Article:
Wednesday, July 8, 2015

"Gaming" Using PowerPoint

Cited: http://cdn.instructables.com/FGY/Y0I9/GXL5UAS6/FGYY0I9GXL5UAS6.LARGE.jpg 



As I work, think, create and collaborate through the 2015 #CLMOOC,  I was reminded of the Interactive Mystery PowerPoint ‘games’ that my students created many years ago (See below). You have probably downloaded a popular game using Action Buttons in PPT and may not have even known it- Jeopardy! 
Since this week was about gaming, I wondered how PowerPoint might be used as a game and hopefully, a game for learning. I have included in this post links to a Google Folder with a couple examples of how an Interactive PPT might be used in the classroom. 

First, simply learning how to set up a PowerPoint (PPT)  game using Hot buttons is a valuable tool/skill for many purposes.  Everything from stories to learning centers can be created using the Hot Buttons on PPT.  With all the new-fangled tech tools out there- PowerPoint is often forgotten or disregarded, yet many teachers do not have Internet connection or they have limited access to computers- so PPT is a viable alternative for tech projects and learning centers that do not require the Internet and depending on use, may only require a limited number of computers to implement.

So what is a hot button? It is a clickable picture or icon that can lead you to any slide you want students to go to.  To find the hot buttons- open a PPT- click on the Insert tab- then click on shapes and scroll all the way down to the bottom- you will see “Action Buttons” .

Cited: http://i.ytimg.com/vi/1_sv3e4vIk8/maxresdefault.jpg 

The Action buttons include going forward or backward to any slide, a blank button where you can insert your own text or image/icon, an action button that allows for a link to a movie, a document; an “I” button for information you want to provide and so on.  To change the color of the Action Button, right click and go to format shape.  Cited: http://i.ytimg.com/vi/1_sv3e4vIk8/maxresdefault.jpg


 Click on the button you want, you can size it and then choose what slide you want it to link to- the best way to do this in my opinion is to create all your slides FIRST- then when it’s time to link the Action or Hot button- right click on the button and click on “Edit Hyperlink”.  At “Hyperlink to” change the drop-down menu item to “slide” and you can actually SEE the slide you want to connect to.  Much easier!  (You might only see “hyperlink” when you right click. If so, click on it- make sure it indicates “Place in this Document” on the left side of the window that opens- then under “Slide titles”  you can click on each one to see it- selecting the one you want to link to.)

Cited:  http://4.bp.blogspot.com/-Y7wBic6P5C4/TsML_0Kh2_I/AAAAAAAAAEU/XYqLFtR-MNM/s1600/pptNav2.png


Another tip is to go to Transitions tab- and over on the far right- be sure you remove the check mark from “Advance Slide- On Mouse Click”. You want ONLY the buttons to move the slides. If you fail to remove the check mark you can click anywhere and the slides will advance; the buttons become useless.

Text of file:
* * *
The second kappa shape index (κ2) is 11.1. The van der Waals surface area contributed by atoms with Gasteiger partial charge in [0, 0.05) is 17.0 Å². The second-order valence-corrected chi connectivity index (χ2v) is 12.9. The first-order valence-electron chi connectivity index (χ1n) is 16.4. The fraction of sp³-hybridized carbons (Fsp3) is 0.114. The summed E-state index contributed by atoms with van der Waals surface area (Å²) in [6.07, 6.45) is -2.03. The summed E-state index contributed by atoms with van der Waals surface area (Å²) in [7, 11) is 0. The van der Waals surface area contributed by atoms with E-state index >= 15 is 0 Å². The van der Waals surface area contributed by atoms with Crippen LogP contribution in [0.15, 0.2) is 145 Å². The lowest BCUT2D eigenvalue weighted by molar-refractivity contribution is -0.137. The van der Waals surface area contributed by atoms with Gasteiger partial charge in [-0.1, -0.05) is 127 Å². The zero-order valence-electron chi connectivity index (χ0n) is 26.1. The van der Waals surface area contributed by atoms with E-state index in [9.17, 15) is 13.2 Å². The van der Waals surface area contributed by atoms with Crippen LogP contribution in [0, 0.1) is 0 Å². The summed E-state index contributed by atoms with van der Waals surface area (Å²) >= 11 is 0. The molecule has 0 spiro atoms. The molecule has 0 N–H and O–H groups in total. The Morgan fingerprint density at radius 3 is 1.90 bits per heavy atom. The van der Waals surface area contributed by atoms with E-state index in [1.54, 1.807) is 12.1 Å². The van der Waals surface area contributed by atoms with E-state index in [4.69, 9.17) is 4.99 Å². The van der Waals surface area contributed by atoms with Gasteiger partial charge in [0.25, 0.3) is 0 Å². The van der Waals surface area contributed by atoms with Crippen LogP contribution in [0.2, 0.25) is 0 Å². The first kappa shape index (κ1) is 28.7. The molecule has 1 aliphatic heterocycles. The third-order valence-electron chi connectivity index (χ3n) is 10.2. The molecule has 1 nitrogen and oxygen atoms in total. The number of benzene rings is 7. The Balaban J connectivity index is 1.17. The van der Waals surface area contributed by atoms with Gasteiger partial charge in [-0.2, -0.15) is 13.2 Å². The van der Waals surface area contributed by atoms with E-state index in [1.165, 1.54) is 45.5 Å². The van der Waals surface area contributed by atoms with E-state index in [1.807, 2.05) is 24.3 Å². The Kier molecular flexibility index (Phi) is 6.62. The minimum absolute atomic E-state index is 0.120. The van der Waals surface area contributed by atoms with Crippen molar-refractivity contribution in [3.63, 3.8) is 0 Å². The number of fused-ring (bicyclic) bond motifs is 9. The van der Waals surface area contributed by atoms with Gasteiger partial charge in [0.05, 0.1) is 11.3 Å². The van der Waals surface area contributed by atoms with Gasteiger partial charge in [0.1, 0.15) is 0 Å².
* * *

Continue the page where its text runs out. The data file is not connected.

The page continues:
So how can PPT be used to set up a gaming type learning experience?

Centers: You can create a center for learning that allows students to click on a particular number that you assign (differentiating) or have students work through sequentially. The PPT center is a great tool for those early finishers in class. Math practice, creative writing prompts, the sky’s the limit as to what you direct students to do using this tool as a learning center-  Best of all, you only need one or two computers to offer this opportunity to students. 

Click Here for a link to my TPT store where I offer two centers- one on informational reading and the other for Literary reading. There are up to 24 activities offered for those early finishers, differentiation, etc.



Creative Writing: Students can create choose your own adventures or any type of story that is more interactive in nature. Included in the Google Folder is a Choose Your Own Adventure Story that I began to give you an idea for how one might be set-up. Here is a link to my TPT store where I have a Mystery E-book PowerPoint student sample, directions for how to create the E-books (although you really don’t need that once you’ve read this!) and a class vote sheet for the E-books so everyone gets to view their peers’ creations.

Interactive Learning:  Get them out of their seats! If you have a SMART or Promethean Active board you can create modules that allow students to come to the board and make their choices.  You can also save the module to your website for student access individually or in small groups/partners.  Included in the Google Folder is the beginning of an Active/Passive Game for students to put their knowledge to the test.

You know your content and what you want students to learn! Using PPT and the Action buttons is a great way to give students variety in their learning experiences.  But don’t stop at creating them yourself, allow students to learn about PPT – a great way for them to demonstrate their learning by creating a game or activity that showcases what they know or they can create a fun interactive story which takes quite a bit of critical thinking to produce.  Whatever the idea, PPT and the Action Buttons are versatile and provide an accessible option for learning in the classroom. 

Here’s a fun PPT Game created by Susan Watson where participants created their own vocabulary words to describe an emotion. 

Do you use PPT Action Buttons? How? Share ways you've set up PPT for gaming or interactive learning experiences for your students or how your students have used this versatile tool!